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The Overlooked Value of the Syllabus

  • When it comes to teaching innovation and faculty development, our thoughts go immediately to the two tech's: technology and techniques. However, if you're satisfied with the technology and techniques you're using, you'll be glad to know that you can satisfy your need to keep your courses and your teaching fresh by looking to your syllabus. Students aren't the only ones who neglect this document. We do as well, when the only changes we make to it semester after semester involve just the dates. Changes in the content and assignments are all well-and-good, but to change the environment and culture of our classes through our syllabi, we need to change our understanding and perception of The Syllabus. We need to recognize its potential value and significance to teaching and learning. After all, it is usually our students' first encounter with our courses and ourselves.


                  Senior Literature Syllabus


    The syllabus may not seem as "sexy" of an option and may not seem to hold as much potential for innovation as the two tech's do. However, the syllabus is our students' point of entry into our courses and is often their initial introduction to us.

    The type of information we offer in our syllabi and the way in which we deliver it sets the tone for our classes and conveys where our priorities lie. Therefore, when preparing for classes, we should give our syllabi the same level of thought and attention as we give to our course content, assignments, and policies. Yes, university policy mandates the inclusion and emphasis of particular types of information; however, we can balance that policy-driven content with content that equally emphasizes our passion for and dedication to teaching and learning. Indeed, we can create a learning-centered syllabus.

    As Director of my university's Quality Enhancement Plan, I have trained and guided faculty through the redesign of their courses--the goal being to achieve deeper learning through a more active and collaborative student experience. I focused on the two "techs," dedicating training and resources to techniques and technology. The summer before I began working with the current group of faculty, I realized that I was essentially working in medias res--hence overlooking the true starting point of course redesign and innovation. I had been overlooking a commonly overlooked element of teaching and learning. What if, I thought, training focused first on syllabus, rather than course, redesign? How would a reimagining of the syllabus impact the overall effectiveness and culture of one's course and encourage and influence further course redesign and innovation? A quick search led me to The Course Syllabus: A Learning-Centered Approach by Judith Grunert O'Brien, Barbara J. Millis, and Margaret W. Cohen. This book explains and provides examples of elements and content that create a learning-centered syllabus.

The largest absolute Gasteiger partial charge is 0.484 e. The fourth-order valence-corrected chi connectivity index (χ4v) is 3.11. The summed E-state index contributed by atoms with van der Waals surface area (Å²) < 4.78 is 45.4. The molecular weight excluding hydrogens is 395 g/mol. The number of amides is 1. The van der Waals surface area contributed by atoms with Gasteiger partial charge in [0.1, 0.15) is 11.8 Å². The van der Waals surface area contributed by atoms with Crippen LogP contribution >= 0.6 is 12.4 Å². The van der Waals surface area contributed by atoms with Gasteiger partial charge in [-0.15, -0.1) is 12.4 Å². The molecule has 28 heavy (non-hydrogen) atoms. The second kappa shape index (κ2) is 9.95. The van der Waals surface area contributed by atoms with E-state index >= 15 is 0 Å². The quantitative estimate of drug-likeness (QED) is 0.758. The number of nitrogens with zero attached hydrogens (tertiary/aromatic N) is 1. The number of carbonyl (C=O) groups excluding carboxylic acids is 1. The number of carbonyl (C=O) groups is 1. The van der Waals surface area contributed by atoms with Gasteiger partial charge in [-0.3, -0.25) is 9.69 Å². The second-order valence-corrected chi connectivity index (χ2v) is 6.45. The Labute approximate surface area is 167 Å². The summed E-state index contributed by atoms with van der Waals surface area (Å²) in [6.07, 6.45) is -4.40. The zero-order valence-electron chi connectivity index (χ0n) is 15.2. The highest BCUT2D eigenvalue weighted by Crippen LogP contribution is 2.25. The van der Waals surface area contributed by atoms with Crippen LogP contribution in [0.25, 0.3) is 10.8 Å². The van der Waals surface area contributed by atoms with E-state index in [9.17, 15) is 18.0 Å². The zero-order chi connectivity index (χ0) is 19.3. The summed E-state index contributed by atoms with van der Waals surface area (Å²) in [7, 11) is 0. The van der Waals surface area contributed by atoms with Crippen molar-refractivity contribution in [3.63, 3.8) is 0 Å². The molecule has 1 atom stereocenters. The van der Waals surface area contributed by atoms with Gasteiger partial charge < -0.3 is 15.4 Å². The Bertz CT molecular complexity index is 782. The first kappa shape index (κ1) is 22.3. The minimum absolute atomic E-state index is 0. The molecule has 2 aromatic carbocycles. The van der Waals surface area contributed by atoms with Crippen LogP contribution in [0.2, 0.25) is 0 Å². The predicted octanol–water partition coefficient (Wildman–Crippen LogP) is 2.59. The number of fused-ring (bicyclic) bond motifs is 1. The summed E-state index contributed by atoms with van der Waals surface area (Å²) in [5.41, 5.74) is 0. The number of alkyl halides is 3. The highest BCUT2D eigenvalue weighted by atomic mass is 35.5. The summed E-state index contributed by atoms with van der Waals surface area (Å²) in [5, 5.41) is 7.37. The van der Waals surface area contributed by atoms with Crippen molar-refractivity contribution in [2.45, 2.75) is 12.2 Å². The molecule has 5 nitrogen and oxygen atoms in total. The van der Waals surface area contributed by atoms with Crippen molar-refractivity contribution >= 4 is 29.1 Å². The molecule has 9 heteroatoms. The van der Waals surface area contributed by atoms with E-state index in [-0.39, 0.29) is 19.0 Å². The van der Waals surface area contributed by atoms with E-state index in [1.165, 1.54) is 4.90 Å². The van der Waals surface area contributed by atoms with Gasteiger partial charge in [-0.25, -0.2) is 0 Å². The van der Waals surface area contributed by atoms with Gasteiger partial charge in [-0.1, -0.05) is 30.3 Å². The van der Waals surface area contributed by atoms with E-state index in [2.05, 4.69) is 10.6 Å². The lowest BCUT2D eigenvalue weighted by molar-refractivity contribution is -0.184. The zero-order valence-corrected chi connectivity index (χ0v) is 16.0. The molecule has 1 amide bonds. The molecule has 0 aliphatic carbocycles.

A traditional syllabus tends to provide just the most basic information about the course, is largely policy-centered, and is thus often neglected by students. Such a syllabus seems to exist only to provide the professor with a reference point for his or her oft-repeated mantra, “It’s in the syllabus!” We know there’s more value to it than that,  but the students usually don't—until they’ve attempted to turn in an assignment late  or have missed one too many classes. We  can tell them time and time again that  the answers to their questions are "in the syllabus," but the fact is that we say this way too often. 

    Aren’t you tired of saying it? Aren’t  you weary of dealing with issues that  are the direct result of an ignored  syllabus? I'm sure I just heard a resounding, "Yes!" so I'll presume that you’re ready to retreat from the  battle and win the war.

    Now I feel, as I'm sure you do, that being aware of course policies is the students’ responsibility—that it’s fully their responsibility to read the documents we give them. But I’m a bit battle-worn. Aren’t you? ( Ah, I thought so!)

    So, how do we write a course document that students will actually read? How do we compose a syllabus that doesn’t beg the subtitle, “50 Ways to Fail This Class”? More importantly, how do we create a syllabus that welcomes our students into our classes and invites them into the learning experiences that we have so diligently created for them?